As a result of being exposed to both the academic mindset and artistic mindset, I have taken a firm stance in the world of art and art-making…
I have a two decade history walking the line between academia and the art world. Having studied visual arts in college (I earned a B.F.A. with a concentration in painting) then earning a Master’s degree in Art Education, and experiencing the educational side of the arts for over a decade, I have been swimming in academia for years now. Promising not to drown in the tidal waves produced by academics flailing about, I have always paid attention to real artists past and present, near and far. I’ve also been an active participant in the real art world, completing paintings and getting them shown various settings and sold throughout various galleries.
Talkers vs. Doers
I have slowly, but surely, come to the realization that while on some level the world has a place for both artists and academics I am much happier distancing myself from the academics. I’m afraid I will never be completely free of academia, but I will try my hardest to do so; especially in the face of creating real art.
Through my experience, academics (teachers, administrators, authors, etc.) build an existence on the outskirts of the art world by attempting to categorize aesthetics, people, and ideas. Academics more or less talk about art. Their attempts are usually noble in that categorization is easier to digest and present to students, but in their constant pursuit of neat and tidy presentations, much is lost. Academia is rife with individuals who are so far removed from real-world art making it’s been increasingly more difficult to take them seriously when considering the advancement of my own painting career.
In my experiences teachers always avoid the topic of money as if it’s some dirty concept that taints their artistic discussion. This is extremely troublesome for two reasons:
- Wealth (money) is a real, unavoidable thing tied to EVERY career.
- Professional artists rely on monetary transactions to live and thrive.
To pretend that art and artists are somehow above money is foolish and a dangerous seed to plant in the minds of our especially young-adult learners. Academics approach art as if it exists in a textbook: static, linear and organized. The most disturbing attribute common to many academics is their notion that artwork is accomplished by other folks, not them.
Artists are doers. Artists are the people compelled to make things. If we are fortunate enough to see an artist’s creation we are often better off because of it. When the world encounters a skilled artist, who feels compelled to make things, AND wants to share her creations the world has just gotten a tiny bit better. Artists spread ideas and make their audience feel.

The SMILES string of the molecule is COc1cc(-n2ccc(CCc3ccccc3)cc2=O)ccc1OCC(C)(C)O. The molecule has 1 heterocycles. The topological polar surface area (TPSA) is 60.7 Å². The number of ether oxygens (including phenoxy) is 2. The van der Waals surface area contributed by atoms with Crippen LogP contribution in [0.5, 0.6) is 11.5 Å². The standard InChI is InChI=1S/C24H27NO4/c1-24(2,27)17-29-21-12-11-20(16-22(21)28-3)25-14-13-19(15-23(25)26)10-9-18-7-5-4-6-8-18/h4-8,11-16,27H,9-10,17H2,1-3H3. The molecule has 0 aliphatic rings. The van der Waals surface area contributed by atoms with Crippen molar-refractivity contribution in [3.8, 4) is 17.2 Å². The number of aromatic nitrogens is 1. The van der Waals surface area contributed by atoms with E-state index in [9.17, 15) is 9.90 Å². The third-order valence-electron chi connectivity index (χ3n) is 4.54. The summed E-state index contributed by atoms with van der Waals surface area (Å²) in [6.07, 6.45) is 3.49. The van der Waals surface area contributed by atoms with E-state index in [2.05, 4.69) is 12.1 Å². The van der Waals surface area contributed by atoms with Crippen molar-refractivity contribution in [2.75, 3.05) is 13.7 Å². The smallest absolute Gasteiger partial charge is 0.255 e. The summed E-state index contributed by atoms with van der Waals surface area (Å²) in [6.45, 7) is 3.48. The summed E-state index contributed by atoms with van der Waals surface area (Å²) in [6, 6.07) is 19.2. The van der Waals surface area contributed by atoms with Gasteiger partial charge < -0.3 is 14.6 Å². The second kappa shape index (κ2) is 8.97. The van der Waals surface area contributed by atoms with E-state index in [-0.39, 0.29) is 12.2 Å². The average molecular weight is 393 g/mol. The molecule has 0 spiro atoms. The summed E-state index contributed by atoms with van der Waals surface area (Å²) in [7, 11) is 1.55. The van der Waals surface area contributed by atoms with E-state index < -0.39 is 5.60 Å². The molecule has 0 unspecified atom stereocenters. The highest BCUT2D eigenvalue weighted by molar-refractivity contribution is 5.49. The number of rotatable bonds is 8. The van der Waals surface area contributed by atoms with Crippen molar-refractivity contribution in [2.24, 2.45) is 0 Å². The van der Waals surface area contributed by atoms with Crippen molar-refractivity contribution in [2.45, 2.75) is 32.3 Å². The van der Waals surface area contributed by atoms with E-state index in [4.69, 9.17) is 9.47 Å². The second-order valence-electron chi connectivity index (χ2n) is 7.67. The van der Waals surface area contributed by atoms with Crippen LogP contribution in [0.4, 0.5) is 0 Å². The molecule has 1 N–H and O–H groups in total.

Real artists don’t care about how they fit into the molds and constraints created by academics. Real artists don’t rely solely on step-by-step instructions that originate from a textbook. The best artists are bound to their medium and at times have a hard time explaining why they make some choices. To them art-making is like breathing.
Ask an academic: “How do you breath and why?”
With no time constraints you’ll surely get long winded explanations and referrals to piles of textbooks; diagrams about lungs and scientific explanations explaining the need for oxygen to the cells. That’s fine but, all the textbooks in the world can’t explain the beauty in a person’s ability to breath repeatedly for a lifetime without ever thinking about it. An academic may have “the right answer” according to other academics but they miss the point every time. They miss the mindfulness that can be found in a single breath. Mindfulness that can promote a higher level of living and a clarity of thinking essential to a peaceful existence.
The Business of Art
While I don’t like to mix business directly into my art-making process I would be a fool if I ignored the business of art altogether. When it comes to my career as an artist there is a time to make art and a time devoted to the business of art. Both are equally as important if I want to sustain a career as an artist and avoid the slippery slope back into academia. You need money to keep up your living quarters and to eat; artists should not be poor. The idea of being a starving artist is certainly not one of my aspirations. Artists need skills, an insatiable instinct to create, and some business acumen in order to be successful.
I Choose To Be An Artist
Each day I get older and I appreciate my role as an artist more and more. I find enormous peace and value in losing myself in my paintings nearly every day. It’s a seemingly magical experience, my love for it has grown steadily as a child. In fact, growing up the more skilled I got at art-making, the more I have wanted to pursue the arts professionally, painting to be precise.
Having been involved with academics for so long, it’s tempting to fall into the destructive academic role.
Here are some examples of academic toxicity that I battle from time to time:
- I excessively try to group and organize my thoughts, visions, or artwork.
- I feel the need to explain my artwork to others and have reasons for things.
- I think more and create less.
That last one is a killer isn’t it? Academics are known for talking, making excuses, and doing anything but creating actual artwork.
Less Talk, More Art
There is an inner academic and artist in each of us. As time passes, I have chosen to suppress the academic more and let the artist take control. I struggle with this routinely but, I always find I am happier being the artist. I want to find beauty in each breath and not feel compelled to explain why. I want to move forward instead of categorizing how others move forward. Above all I want to create art and not talk about creating art.
What do you think?